Calhoun -- who has to contend with the bemused reaction of his academic peers when he talks about U2 -- is not afraid to criticise Bono's less inspired moments. "I don't think he works on his lyrics in the pain-staking manner of people like Dylan or Lennon. Often, they change at the last moment and sometimes his words can come across as lazy or very silly. I mean a line like 'some days you can't stand the sight of a puppy' from 'Some Days Are Better Than Others' is pretty difficult to defend."

Dublin-based poet Theo Dorgan believes Bono is a fine lyricist. But that does not mean he is necessarily a good poet. "They're two very different things," he says. "Bono, like any songwriter, isn't concerned with how the words look on paper. Its how they work alongside the music and in his case with his psychic twin, the Edge.

"He's certainly capable of writing strong lyrics. 'Sunday Bloody Sunday' articulates rage very well. And his lyrics to 'One' worked even better when they were sung by Johnny Cash. That's a real test of a lyric -- if it can sustain another interpretation."

The UK poet and academic Simon Armitage believes song lyrics cannot be taken in isolation like poetry can. "The best songs say things like 'la la la la la la' and when you see that on a page it doesn't look too good," he says. "I was talking to somebody about this once and I said that, in my view, one of the greatest pop lyrics of all time is in a U2 song and it goes something like, 'hey now sha la la, hey now sha la la la' (a line from 'Who's Gonna Ride Your Wild Horses'). And once again I don't really see how you can put that down as text and get somebody to know what you mean."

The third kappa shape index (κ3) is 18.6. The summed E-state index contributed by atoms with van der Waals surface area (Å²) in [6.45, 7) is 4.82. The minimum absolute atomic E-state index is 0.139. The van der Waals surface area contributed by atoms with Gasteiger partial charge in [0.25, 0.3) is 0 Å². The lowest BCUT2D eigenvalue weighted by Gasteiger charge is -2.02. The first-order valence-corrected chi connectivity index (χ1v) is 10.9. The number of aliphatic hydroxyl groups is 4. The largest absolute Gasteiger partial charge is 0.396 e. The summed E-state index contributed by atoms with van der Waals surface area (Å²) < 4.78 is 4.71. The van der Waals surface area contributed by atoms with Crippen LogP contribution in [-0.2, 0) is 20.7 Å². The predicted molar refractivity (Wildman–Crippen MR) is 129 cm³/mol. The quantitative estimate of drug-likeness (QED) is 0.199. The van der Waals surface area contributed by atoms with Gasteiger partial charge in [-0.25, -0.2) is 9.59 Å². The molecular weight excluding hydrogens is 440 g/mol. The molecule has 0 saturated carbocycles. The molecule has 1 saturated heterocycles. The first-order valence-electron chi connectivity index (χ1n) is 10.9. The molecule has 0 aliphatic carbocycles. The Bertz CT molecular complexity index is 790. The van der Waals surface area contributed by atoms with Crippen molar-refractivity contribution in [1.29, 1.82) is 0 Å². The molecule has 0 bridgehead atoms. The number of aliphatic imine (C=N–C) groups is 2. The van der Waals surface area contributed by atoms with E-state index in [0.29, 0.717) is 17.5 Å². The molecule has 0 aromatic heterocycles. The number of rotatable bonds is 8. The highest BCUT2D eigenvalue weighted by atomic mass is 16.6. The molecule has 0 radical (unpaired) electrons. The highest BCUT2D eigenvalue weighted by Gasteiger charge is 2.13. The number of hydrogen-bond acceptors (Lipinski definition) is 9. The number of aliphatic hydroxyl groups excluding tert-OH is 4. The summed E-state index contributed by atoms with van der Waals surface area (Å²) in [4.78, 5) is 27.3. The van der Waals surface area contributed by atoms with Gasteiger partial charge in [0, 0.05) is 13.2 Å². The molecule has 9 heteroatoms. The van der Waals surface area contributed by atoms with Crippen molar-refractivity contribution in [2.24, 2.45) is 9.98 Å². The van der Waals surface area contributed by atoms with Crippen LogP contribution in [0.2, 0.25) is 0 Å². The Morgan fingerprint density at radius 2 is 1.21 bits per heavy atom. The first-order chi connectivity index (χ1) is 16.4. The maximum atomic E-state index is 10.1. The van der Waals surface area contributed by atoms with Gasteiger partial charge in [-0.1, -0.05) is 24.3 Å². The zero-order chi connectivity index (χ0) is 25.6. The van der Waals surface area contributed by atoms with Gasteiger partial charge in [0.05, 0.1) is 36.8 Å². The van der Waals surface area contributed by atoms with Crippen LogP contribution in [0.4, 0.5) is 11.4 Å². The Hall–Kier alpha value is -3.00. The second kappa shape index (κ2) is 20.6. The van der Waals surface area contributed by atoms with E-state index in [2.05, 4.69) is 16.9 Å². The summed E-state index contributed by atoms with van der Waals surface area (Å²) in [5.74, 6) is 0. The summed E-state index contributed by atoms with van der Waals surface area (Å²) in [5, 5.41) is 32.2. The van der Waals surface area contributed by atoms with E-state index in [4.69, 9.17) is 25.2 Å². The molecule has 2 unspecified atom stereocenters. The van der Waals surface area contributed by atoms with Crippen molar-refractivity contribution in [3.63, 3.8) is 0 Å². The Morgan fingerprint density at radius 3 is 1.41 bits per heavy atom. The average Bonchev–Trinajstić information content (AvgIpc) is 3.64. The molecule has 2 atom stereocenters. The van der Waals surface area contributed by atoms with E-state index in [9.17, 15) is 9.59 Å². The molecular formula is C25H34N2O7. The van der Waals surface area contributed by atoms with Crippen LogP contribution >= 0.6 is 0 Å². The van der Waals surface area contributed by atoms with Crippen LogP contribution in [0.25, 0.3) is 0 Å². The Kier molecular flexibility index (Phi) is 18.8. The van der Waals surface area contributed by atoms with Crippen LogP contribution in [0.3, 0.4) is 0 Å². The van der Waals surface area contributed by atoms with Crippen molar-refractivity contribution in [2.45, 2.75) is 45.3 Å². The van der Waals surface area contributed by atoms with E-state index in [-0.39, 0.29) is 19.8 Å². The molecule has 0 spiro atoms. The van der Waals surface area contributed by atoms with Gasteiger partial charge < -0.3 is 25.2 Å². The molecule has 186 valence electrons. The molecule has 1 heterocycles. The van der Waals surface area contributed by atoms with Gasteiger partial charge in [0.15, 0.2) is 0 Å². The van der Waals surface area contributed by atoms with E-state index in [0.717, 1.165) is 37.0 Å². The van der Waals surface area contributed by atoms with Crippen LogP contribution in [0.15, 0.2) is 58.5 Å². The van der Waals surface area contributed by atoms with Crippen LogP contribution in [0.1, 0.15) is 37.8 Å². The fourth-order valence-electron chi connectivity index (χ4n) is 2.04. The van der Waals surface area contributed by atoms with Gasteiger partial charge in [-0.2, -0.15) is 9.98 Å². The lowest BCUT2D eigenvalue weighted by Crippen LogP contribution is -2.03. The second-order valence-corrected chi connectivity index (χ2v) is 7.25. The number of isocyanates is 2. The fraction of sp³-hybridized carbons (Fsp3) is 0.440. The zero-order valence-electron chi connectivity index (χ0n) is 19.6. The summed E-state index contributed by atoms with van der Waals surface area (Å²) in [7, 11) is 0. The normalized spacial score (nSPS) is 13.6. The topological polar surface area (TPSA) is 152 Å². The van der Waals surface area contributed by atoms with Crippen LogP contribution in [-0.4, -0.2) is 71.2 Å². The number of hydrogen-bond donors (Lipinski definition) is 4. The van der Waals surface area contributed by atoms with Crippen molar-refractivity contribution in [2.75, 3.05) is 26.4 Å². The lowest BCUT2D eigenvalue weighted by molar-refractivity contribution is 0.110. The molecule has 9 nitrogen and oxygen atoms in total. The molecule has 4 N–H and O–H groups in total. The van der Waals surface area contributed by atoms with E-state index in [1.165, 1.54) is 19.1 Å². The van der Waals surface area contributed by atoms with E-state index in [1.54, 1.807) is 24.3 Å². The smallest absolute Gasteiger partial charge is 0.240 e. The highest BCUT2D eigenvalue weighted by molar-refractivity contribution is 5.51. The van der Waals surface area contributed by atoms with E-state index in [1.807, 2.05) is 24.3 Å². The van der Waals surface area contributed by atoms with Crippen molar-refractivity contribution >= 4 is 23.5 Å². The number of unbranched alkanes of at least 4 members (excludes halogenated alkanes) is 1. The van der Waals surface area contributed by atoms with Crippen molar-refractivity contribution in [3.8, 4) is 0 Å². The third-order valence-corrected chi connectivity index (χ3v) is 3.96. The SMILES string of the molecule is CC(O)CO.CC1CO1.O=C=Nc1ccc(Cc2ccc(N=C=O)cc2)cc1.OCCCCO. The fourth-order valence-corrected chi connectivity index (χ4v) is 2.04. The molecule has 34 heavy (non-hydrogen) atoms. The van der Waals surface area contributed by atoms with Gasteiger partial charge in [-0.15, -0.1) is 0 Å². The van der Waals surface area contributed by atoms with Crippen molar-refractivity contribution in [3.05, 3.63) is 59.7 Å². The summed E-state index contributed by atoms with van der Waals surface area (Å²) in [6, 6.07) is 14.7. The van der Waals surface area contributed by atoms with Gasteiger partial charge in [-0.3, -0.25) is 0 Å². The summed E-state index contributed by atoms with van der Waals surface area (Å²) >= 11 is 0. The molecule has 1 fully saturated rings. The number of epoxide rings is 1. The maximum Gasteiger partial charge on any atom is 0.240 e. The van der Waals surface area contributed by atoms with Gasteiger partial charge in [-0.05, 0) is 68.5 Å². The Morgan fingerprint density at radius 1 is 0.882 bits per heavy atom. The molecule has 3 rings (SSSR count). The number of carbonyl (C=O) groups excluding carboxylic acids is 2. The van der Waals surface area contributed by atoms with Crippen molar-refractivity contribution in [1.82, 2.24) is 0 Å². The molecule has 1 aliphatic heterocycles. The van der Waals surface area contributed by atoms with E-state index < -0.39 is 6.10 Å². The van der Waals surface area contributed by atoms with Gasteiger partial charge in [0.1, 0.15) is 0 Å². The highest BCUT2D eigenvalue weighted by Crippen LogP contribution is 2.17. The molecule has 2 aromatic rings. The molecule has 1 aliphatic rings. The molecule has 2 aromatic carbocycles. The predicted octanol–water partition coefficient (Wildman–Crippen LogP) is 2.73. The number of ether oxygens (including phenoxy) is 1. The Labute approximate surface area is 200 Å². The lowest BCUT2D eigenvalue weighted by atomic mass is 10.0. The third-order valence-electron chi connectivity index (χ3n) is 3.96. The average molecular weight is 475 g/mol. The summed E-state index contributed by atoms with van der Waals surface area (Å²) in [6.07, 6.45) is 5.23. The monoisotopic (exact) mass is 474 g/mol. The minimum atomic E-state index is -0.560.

Meanwhile, the Daily Mail greeted news of Bono's recitation with unbridled hostility. "Why is the BBC so in love with Bono when he's a dreadful old hypocrite?" Thursday's headline screeched. And Mail journalist Christopher Hart offered his own poem: "Bono in your sunglasses, even when it rains/ Bono in your private jet while the rest of us take trains/ Bono with your tax affairs safely overseas/ Bono, oh will you shut up, please." The poem's title? Bono: Irish Twit. Readers of the paper's Irish edition won't have been able to sample Hart's poetic attempts: it was only published in the UK.

Read John Boland's assessment of a new book analysing the lyrical prowess of Bob Dylan on page 18.